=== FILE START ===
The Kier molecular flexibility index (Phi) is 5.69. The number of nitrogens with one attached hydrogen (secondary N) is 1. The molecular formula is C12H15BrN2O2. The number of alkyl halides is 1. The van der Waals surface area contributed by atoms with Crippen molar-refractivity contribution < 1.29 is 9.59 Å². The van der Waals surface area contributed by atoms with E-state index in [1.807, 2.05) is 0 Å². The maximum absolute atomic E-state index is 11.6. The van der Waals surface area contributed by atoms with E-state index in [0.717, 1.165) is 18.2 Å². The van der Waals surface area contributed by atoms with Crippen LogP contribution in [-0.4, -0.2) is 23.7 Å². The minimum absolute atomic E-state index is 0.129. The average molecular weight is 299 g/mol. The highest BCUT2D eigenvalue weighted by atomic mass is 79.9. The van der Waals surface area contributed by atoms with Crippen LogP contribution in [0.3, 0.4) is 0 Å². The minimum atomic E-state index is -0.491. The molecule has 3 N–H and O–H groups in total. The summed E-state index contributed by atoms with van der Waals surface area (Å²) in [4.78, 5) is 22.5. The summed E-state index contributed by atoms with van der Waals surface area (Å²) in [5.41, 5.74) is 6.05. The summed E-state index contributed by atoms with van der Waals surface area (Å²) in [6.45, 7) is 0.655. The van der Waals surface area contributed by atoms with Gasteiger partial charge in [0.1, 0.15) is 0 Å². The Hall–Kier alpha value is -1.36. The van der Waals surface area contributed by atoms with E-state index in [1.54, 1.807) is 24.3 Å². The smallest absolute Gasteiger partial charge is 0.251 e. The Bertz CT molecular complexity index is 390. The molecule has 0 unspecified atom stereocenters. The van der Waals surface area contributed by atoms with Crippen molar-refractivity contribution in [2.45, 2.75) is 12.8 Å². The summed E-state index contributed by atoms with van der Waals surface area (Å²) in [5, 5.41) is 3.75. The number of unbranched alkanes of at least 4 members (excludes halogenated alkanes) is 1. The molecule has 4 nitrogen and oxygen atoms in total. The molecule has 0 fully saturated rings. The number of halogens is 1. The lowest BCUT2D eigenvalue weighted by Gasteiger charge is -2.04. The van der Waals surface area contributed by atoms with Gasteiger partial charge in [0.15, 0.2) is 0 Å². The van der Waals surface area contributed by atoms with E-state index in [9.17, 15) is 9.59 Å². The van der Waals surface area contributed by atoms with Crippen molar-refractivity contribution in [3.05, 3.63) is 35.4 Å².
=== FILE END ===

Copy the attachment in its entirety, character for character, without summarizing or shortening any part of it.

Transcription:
The Kier molecular flexibility index (Phi) is 5.69. The number of nitrogens with one attached hydrogen (secondary N) is 1. The molecular formula is C12H15BrN2O2. The number of alkyl halides is 1. The van der Waals surface area contributed by atoms with Crippen molar-refractivity contribution < 1.29 is 9.59 Å². The van der Waals surface area contributed by atoms with E-state index in [1.807, 2.05) is 0 Å². The maximum absolute atomic E-state index is 11.6. The van der Waals surface area contributed by atoms with E-state index in [0.717, 1.165) is 18.2 Å². The van der Waals surface area contributed by atoms with Crippen LogP contribution in [-0.4, -0.2) is 23.7 Å². The minimum absolute atomic E-state index is 0.129. The average molecular weight is 299 g/mol. The highest BCUT2D eigenvalue weighted by atomic mass is 79.9. The van der Waals surface area contributed by atoms with Crippen LogP contribution in [0.3, 0.4) is 0 Å². The minimum atomic E-state index is -0.491. The molecule has 3 N–H and O–H groups in total. The summed E-state index contributed by atoms with van der Waals surface area (Å²) in [4.78, 5) is 22.5. The summed E-state index contributed by atoms with van der Waals surface area (Å²) in [5.41, 5.74) is 6.05. The summed E-state index contributed by atoms with van der Waals surface area (Å²) in [6.45, 7) is 0.655. The van der Waals surface area contributed by atoms with Gasteiger partial charge in [0.1, 0.15) is 0 Å². The Hall–Kier alpha value is -1.36. The van der Waals surface area contributed by atoms with E-state index in [1.54, 1.807) is 24.3 Å². The smallest absolute Gasteiger partial charge is 0.251 e. The Bertz CT molecular complexity index is 390. The molecule has 0 unspecified atom stereocenters. The van der Waals surface area contributed by atoms with Crippen molar-refractivity contribution in [2.45, 2.75) is 12.8 Å². The summed E-state index contributed by atoms with van der Waals surface area (Å²) in [5, 5.41) is 3.75. The number of unbranched alkanes of at least 4 members (excludes halogenated alkanes) is 1. The molecule has 4 nitrogen and oxygen atoms in total. The molecule has 0 fully saturated rings. The number of halogens is 1. The lowest BCUT2D eigenvalue weighted by Gasteiger charge is -2.04. The van der Waals surface area contributed by atoms with Gasteiger partial charge in [0.15, 0.2) is 0 Å². The van der Waals surface area contributed by atoms with E-state index in [9.17, 15) is 9.59 Å². The van der Waals surface area contributed by atoms with Crippen molar-refractivity contribution in [3.05, 3.63) is 35.4 Å².